May 28, 2020
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Meet Lucene

  • By Otis Gospodnetic and Erik Hatcher
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  • Understanding Lucene
  • Using the basic indexing API
  • Working with the search API
  • Considering alternative products

One of the key factors behind Lucene's popularity and success is its simplicity. The careful exposure of its indexing and searching API is a sign of the well-designed software. Consequently, you don't need in-depth knowledge about how Lucene's information indexing and retrieval work in order to start using it. Moreover, Lucene's straightforward API requires you to learn how to use only a handful of its classes.

In this chapter [From the Manning book Lucene in Action], we show you how to perform basic indexing and searching with Lucene with ready-to-use code examples. We then briefly introduce all the core elements you need to know for both of these processes. We also provide brief reviews of competing Java/non-Java, free, and commercial products.

1.1 Evolution of information organization and access

In order to make sense of the perceived complexity of the world, humans have invented categorizations, classifications, genuses, species, and other types of hierarchical organizational schemes. The Dewey decimal system for categorizing items in a library collection is a classic example of a hierarchical categorization scheme. The explosion of the Internet and electronic data repositories has brought large amounts of information within our reach. Some companies, such as Yahoo!, have made organization and classification of online data their business. With time, however, the amount of data available has become so vast that we needed alternate, more dynamic ways of finding information. Although we can classify data, trawling through hundreds or thousands of categories and sub-categories of data is no longer an efficient method for finding information.

The need to quickly locate information in the sea of data isn't limited to the Internet realm—desktop computers can store increasingly more data. Changing directories and expanding and collapsing hierarchies of folders isn't an effective way to access stored documents. Furthermore, we no longer use computers just for their raw computing abilities: They also serve as multimedia players and media storage devices. Those uses for computers require the ability to quickly find a specific piece of data; what's more, we need to make rich media—such as images, video, and audio files in various formats—easy to locate.

With this abundance of information, and with time being one of the most precious commodities for most people, we need to be able to make flexible, free-form, ad-hoc queries that can quickly cut across rigid category boundaries and find exactly what we're after while requiring the least effort possible.

To illustrate the pervasiveness of searching across the Internet and the desktop, figure 1.1 shows a search for lucene at Google. The figure includes a context menu that lets us use Google to search for the highlighted text. Figure 1.2 shows the Apple Mac OS X Finder (the counterpart to Microsoft's Explorer on Windows) and the search feature embedded at upper right. The Mac OS X music player, iTunes, also has embedded search capabilities, as shown in figure 1.3.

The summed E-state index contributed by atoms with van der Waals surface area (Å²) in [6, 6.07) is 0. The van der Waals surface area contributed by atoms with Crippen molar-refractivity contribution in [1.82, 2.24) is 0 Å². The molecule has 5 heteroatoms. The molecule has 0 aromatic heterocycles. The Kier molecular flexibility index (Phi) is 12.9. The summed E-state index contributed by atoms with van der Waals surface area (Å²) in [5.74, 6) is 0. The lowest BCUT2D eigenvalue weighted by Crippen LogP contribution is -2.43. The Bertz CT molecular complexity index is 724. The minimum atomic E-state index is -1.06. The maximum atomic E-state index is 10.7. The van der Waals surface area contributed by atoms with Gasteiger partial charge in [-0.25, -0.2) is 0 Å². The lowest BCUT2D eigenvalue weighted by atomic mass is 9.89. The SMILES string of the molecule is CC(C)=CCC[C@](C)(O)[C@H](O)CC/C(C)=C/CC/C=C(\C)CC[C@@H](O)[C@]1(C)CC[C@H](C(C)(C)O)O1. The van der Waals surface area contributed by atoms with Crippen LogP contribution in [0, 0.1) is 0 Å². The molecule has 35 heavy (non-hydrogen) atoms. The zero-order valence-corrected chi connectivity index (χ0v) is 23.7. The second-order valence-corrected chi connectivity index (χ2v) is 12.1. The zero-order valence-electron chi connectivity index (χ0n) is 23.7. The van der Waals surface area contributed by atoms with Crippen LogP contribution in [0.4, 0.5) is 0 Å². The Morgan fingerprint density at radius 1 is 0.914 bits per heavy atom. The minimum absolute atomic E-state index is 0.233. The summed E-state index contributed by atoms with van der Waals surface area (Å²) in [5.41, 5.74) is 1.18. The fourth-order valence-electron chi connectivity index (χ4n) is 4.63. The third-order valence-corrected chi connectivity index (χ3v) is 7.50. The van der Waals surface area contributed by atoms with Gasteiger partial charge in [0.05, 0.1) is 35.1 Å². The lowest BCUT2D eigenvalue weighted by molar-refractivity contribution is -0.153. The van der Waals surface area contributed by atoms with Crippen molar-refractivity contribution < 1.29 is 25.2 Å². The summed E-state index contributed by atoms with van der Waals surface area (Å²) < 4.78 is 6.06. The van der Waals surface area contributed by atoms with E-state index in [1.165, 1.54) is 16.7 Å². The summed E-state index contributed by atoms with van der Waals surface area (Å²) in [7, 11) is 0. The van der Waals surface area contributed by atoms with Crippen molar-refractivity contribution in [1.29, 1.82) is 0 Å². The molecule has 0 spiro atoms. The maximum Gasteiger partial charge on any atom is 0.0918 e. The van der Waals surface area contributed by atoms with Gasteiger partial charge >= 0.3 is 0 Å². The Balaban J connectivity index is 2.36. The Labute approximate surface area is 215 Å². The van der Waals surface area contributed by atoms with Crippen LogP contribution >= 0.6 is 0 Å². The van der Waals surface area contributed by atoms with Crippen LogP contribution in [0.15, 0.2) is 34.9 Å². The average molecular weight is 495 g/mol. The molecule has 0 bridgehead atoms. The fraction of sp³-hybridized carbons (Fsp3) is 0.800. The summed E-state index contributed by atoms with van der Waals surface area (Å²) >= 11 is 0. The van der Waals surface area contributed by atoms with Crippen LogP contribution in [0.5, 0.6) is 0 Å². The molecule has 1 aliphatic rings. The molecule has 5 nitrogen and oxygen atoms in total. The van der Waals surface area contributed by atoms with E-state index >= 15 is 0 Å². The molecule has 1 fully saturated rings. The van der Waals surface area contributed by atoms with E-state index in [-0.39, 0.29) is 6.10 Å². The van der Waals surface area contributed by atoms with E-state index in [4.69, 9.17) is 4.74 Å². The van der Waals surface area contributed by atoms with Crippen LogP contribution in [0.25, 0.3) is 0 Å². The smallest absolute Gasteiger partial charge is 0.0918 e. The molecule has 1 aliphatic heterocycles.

Click here for a larger image.

Figure 1.1 Convergence of Internet searching with Google and the web browser.

Search functionality is everywhere! All major operating systems have embedded searching. The most recent innovation is the Spotlight feature (http://www.apple.com/macosx/tiger/spotlighttech.html) announced by Steve Jobs in the next version of Mac OS X (nicknamed Tiger); it integrates indexing and searching across all file types including rich metadata specific to each type of file, such as emails, contacts, and more.1

Click here for a larger image.

Figure 1.2 Mac OS X Finder with its embedded search capability.

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Figure 1.3 Apple's iTunes intuitively embeds search functionality.

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Figure 1.4 Microsoft's newly acquired Lookout product, using Lucene.Net underneath.

Google has gone IPO. Microsoft has released a beta version of its MSN search engine; on a potentially related note, Microsoft acquired Lookout, a product leveraging the Lucene.Net port of Lucene to index and search Microsoft Outlook email and personal folders (as shown in figure 1.4). Yahoo! purchased Overture and is beefing up its custom search capabilities.

To understand what role Lucene plays in search, let's start from the basics and learn about what Lucene is and how it can help you with your search needs.

1.2 Understanding Lucene

Different people are fighting the same problem—information overload—using different approaches. Some have been working on novel user interfaces, some on intelligent agents, and others on developing sophisticated search tools like Lucene. Before we jump into action with code samples later in this chapter, we'll give you a high-level picture of what Lucene is, what it is not, and how it came to be.

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This article was originally published on March 17, 2005

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